Owning Pigs a Felony in Michigan? Big Ag-Inspired Law Targets Small Farms

The mangalitsa pig is different than other pigs. For one thing, it's covered in thick wool, like a sheep. It's got upright ears, and a flat tail. The farmers at Michigan's Baker's Green Acres are fond of the pig. The thick fur protects them from harsh Michigan winters, and their status as a 'lard' pig means that customers prize their marbled meat. They grunt, they eat, and they care for their young just like any other domesticated swine. In short, they're just regular pigs -- that happen to have black fur.



To Michigan's Department of Natural Resources (DNR), the black-furred pigs are a threat that must be eliminated. A law passed in 2010, set to go into effect on April 1, 2012, outlaws the mangalitsa, and many other pigs that don't fall within their guidelines:

“Possession of the following live species, including a hybrid or genetic variant of the species, and/or offspring of the species or of a hybrid or genetically engineered variant, is prohibited:


(b) Wild boar, wild hog, wild swine, feral pig, feral hog, feral swine, Old world swine, razorback, eurasian wild boar, Russian wild boar (Sus scrofa Linnaeus). This subsection does not and is not intended to affect sus domestica involved in domestic hog production."

Possession of just one of these animals carries a felony penalty, punishable by up to four years in prison. And the vague language of the law, not clearly outlining which pigs exactly are feral pigs (it hinges on some tricky pig taxonomy), means that determination will be at the discretion of the Michigan Department of Natural Resources. Farmers' questions have gone unanswered in public forums -- they are encouraged to approach the DNR privately bearing pictures of their pigs for the perusal of DNR agents, who will then determine whether the pigs are 'feral' or not.


Feral to Whom?


Feral, it turns out, probably means anything not raised on an industrial farm. In a February 27 editorial published in the

Manistee Advocate newspaper, Senator Booher mentioned, “The small farmers I have talked to wonder why the DNR is singling out their pigs and is joining forces with the Michigan Pork Producers Association on this issue. They believe the association wants all pigs to be raised in confinement facilities, and the best way to achieve that is to make it illegal to raise certain swine, especially those offering alternatives to the white pork raised in confinement."


The traditional white swine favored by Big Ag doesn't run any risk of falling under the 'feral' classification. They're raised indoors by the thousands, so no need for thick fur. No tails either, since they tend to chew them off when they're all crammed together. The Michigan Pork Producers Association stands behind the act, claiming that the measure is necessary to prevent the damage caused by escaped and feral hogs.


Big Ag Sees a Threat


Small farmers see another motivation: burgeoning consumer awareness of the horrors of industrial farming. The more folks know how disgusting these giant pig farms are, how pigs never see the light of day, how they're fed antibiotics and subsidized corn, the more they're interested in hearing about pork from a different source. About happy furry pigs like the mangalitsa on Baker's Green Acres.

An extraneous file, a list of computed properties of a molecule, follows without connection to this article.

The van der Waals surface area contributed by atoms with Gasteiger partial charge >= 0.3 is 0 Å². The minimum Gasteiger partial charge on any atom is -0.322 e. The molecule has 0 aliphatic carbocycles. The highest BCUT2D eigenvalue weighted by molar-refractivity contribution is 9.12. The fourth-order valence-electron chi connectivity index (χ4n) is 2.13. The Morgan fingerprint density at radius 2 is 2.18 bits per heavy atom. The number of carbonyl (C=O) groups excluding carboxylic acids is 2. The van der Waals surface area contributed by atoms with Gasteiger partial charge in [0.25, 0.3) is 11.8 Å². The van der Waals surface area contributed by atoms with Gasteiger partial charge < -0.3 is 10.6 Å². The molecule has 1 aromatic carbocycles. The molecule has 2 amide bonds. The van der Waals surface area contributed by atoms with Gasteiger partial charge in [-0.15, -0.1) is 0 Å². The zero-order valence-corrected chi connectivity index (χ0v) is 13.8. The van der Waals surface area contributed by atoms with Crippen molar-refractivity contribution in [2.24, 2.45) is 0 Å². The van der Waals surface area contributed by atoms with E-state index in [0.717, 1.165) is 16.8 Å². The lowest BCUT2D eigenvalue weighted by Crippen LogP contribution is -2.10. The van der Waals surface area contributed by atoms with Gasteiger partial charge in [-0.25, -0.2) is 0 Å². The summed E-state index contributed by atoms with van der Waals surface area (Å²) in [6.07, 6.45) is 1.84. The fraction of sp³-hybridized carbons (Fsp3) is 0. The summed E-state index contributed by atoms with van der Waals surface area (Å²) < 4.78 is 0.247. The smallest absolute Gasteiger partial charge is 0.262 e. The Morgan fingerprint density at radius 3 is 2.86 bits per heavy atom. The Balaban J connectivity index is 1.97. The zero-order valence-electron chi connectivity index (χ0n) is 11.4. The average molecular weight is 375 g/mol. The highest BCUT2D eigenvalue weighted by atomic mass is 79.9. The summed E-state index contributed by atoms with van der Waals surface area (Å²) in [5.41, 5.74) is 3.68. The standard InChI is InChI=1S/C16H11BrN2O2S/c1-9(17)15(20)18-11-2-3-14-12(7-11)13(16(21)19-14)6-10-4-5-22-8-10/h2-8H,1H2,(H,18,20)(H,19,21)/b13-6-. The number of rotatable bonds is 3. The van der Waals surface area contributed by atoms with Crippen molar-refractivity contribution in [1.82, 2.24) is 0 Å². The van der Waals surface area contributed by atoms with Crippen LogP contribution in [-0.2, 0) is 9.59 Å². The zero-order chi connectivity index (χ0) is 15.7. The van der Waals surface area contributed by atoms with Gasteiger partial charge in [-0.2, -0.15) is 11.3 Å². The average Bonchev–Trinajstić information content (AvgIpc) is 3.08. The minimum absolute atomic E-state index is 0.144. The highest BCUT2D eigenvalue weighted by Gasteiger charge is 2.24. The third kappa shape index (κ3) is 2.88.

For opponents of the measure, this law and the support of the Michigan Pork Producer's Association is nothing more than a concerted effort to muscle small sustainable farmers out of the marketplace entirely. It's a bold move on the part of Big Ag -- and farmers across the country are waiting to see how it pans out.


This won't be the first time farmers and citizens going up against the entrenched interests of Big Ag face serious consequences. In Los Angeles, vegan store owners have been arrested at gunpoint for selling raw milk. Even the Amish have been targeted, with the FDA stepping in to stop cross-state sale of raw milk in 2012.


Food Sovereignty


The Farm to Consumer Legal Defense Fund, based in Arlington, VA, provides an ally for farmers looking to fight back. In their own words, they “protect the rights of farmers and consumers to engage in direct commerce...and protect the rights of farmers to sell the products of the farm and the rights of consumers to access the foods of their choice from the source of their choice."


In addition to providing a wealth of resources, including tips for farmers being raided, the organization also litigates on behalf of small farmer interests. Currently, the FTCLDF is challenging the FDA's ban on raw milk, an issue whose importance is sketched out by the arrests mentioned above.


Now, as implementation of the pig ban looms, the FTCLDF has stepped forward to provide Michigan's farmers with assistance in the face of the new law.


Groups like the Community Environmental Legal Defense Fund provide another channel for addressing legitimate food-sovereignty concerns. Based in Pennsylvania, this nonprofit assists communities around the country to draft legislation that allow citizens to decide for themselves how they want to grow and consume their food, breaking free of the grip of legislation written primarily to serve the fiduciary interests of Big Ag.


A ban on furry pigs and raw milk is only one part of the larger mosaic of concerns surrounding food sovereignty. At the core of the issue are questions over the foundations of our democratic processes. Who decides who makes decisions for communities?

Corporations, or the people?

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